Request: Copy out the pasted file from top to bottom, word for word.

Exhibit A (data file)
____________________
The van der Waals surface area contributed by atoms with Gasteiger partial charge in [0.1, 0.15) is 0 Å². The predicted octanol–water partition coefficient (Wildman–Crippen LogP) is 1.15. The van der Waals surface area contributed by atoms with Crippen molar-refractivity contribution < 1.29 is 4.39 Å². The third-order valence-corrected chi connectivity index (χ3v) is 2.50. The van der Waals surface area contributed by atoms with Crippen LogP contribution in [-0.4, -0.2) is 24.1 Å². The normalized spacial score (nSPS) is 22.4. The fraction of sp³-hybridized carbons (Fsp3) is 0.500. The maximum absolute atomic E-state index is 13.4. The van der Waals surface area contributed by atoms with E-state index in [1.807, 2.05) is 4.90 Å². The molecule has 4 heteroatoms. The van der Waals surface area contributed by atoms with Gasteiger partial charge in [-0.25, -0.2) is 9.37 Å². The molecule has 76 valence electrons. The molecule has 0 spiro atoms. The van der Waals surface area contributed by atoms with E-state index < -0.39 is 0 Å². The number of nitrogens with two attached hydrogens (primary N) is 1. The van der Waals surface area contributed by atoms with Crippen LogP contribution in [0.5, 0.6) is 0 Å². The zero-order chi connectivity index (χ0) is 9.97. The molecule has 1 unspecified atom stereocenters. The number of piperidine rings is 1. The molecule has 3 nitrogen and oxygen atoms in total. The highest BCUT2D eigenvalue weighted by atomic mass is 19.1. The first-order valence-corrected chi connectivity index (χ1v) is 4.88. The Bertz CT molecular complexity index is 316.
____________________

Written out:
The van der Waals surface area contributed by atoms with Gasteiger partial charge in [0.1, 0.15) is 0 Å². The predicted octanol–water partition coefficient (Wildman–Crippen LogP) is 1.15. The van der Waals surface area contributed by atoms with Crippen molar-refractivity contribution < 1.29 is 4.39 Å². The third-order valence-corrected chi connectivity index (χ3v) is 2.50. The van der Waals surface area contributed by atoms with Crippen LogP contribution in [-0.4, -0.2) is 24.1 Å². The normalized spacial score (nSPS) is 22.4. The fraction of sp³-hybridized carbons (Fsp3) is 0.500. The maximum absolute atomic E-state index is 13.4. The van der Waals surface area contributed by atoms with E-state index in [1.807, 2.05) is 4.90 Å². The molecule has 4 heteroatoms. The van der Waals surface area contributed by atoms with Gasteiger partial charge in [-0.25, -0.2) is 9.37 Å². The molecule has 76 valence electrons. The molecule has 0 spiro atoms. The van der Waals surface area contributed by atoms with E-state index < -0.39 is 0 Å². The number of nitrogens with two attached hydrogens (primary N) is 1. The van der Waals surface area contributed by atoms with Crippen LogP contribution in [0.5, 0.6) is 0 Å². The zero-order chi connectivity index (χ0) is 9.97. The molecule has 1 unspecified atom stereocenters. The number of piperidine rings is 1. The molecule has 3 nitrogen and oxygen atoms in total. The highest BCUT2D eigenvalue weighted by atomic mass is 19.1. The first-order valence-corrected chi connectivity index (χ1v) is 4.88. The Bertz CT molecular complexity index is 316.